n recent years, the role of facilities manager has expanded to address the complex issues of greening operations, holding the line on utility costs and implementing sustainability-focused policies and practices. As managers take on these new responsibilities, they encounter both substantial challenges and tremendous opportunities.
Overseeing the safe, secure and environmentally sound operation and maintenance of building assets in a manner that is both sustainable and cost-effective may at first seem contradictory. But what has historically been omitted from this equation is that over the lifespan of a typical building — 30 to 100 years — operating costs and the value of building occupant productivity drastically exceed initial construction and subsequent renovation costs. In effect, greening your portfolio can be a highly effective means of adding value to the bottom line — well worth the effort, planning and attention it requires.
Setting the Priorities
Some of the most critical operational issues currently facing facilities managers involve indoor environmental quality (which affects both worker productivity and health care costs) and reducing demand for water and energy, both for reasons of cost containment and carbon emissions reduction.
Many experts confirm that the U.S. building stock is responsible for almost half of all U.S. greenhouse gas emissions. In addition, U.S. businesses and households consume four billion gallons of water daily, while EPA projections anticipate that by 2013, water shortages will become prevalent across much of the country. Efficient water use can reduce the need for costly water supply infrastructure investments and constructing new wastewater treatment facilities — both of which require significant tax dollars to complete.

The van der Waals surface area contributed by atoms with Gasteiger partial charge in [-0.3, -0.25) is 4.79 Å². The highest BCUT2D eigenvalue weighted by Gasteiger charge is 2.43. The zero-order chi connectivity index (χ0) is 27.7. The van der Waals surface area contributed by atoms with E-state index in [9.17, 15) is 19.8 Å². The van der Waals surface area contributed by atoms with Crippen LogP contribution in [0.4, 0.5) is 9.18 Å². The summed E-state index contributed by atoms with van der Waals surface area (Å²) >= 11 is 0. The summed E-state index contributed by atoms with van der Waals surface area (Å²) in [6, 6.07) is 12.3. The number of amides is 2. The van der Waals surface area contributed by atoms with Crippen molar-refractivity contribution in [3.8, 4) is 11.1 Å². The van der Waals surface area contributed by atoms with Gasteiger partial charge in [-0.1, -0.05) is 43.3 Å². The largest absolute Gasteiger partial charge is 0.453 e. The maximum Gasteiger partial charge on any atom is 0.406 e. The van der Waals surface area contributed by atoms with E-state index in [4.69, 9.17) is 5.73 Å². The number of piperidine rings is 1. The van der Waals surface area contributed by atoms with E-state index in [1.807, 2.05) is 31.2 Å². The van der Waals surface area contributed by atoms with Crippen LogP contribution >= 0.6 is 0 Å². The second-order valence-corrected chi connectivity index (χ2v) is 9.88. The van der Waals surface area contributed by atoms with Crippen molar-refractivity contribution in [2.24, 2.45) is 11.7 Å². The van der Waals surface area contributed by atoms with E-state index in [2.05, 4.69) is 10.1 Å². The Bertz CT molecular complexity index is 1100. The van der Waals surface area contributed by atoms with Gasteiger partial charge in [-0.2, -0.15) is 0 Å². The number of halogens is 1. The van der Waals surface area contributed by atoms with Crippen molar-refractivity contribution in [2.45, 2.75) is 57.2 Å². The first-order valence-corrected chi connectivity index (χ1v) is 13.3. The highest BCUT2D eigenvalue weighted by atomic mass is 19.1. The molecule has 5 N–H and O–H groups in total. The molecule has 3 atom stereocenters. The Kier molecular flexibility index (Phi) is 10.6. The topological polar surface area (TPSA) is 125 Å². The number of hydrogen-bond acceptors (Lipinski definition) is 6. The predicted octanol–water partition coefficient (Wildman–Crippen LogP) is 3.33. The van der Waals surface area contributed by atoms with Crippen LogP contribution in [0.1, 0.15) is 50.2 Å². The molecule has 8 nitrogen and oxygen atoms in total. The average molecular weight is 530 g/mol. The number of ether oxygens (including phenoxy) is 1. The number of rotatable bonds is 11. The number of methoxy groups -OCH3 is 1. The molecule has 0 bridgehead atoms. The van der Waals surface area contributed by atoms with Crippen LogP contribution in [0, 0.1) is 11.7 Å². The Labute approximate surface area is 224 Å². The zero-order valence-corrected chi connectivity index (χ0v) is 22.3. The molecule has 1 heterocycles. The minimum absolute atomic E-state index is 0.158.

It is also noteworthy that Americans today spend about 90 percent of our time indoors, which makes indoor environmental quality an important contributor to our productivity, health and well-being. Clearly, constructing, renovating and maintaining our national building stock for optimal performance and indoor environmental quality is critical to the success today's facility manager.
Time Your Interventions
Recent research by Architecture 2030 identifies five key times in the lifespan of a facility that provide optimal opportunity for a significant building performance transformation. These times occur during a building's design when its schematics, materials and systems are first selected; during existing building purchases; during leasing and tenant improvements; during building renovation cycles; and during rebuilding following a natural disaster.
To maximize productivity and performance, building owners and facilities teams are well-advised to take full advantage of these opportunities to make major performance upgrades. Designing and renovating buildings to use a fraction of the energy and water typically consumed can be accomplished with little or no added cost through judicious site and materials selection; appropriate building form and orientation; glass properties and location; and natural heating, cooling, ventilation and day-lighting strategies.
Identifying Today's Opportunities
But even if you are not facing a transformational opportunity, there is still much a facilities manager can do to show building performance improvements and progress toward sustainability goals. Here are some low-hanging fruit to help you get going:
Southface is a nonprofit organization that for more than 30 years has promoted energy-, water- and resource-efficient workplaces, homes and communities throughout the Southeast. Southface manages both regional and national sustainability programs, and its green building services and training classes reach more than 40,000 design and construction professionals, architects, developers and building owners annually. To learn more, visit the Southface Web site at www.southface.org.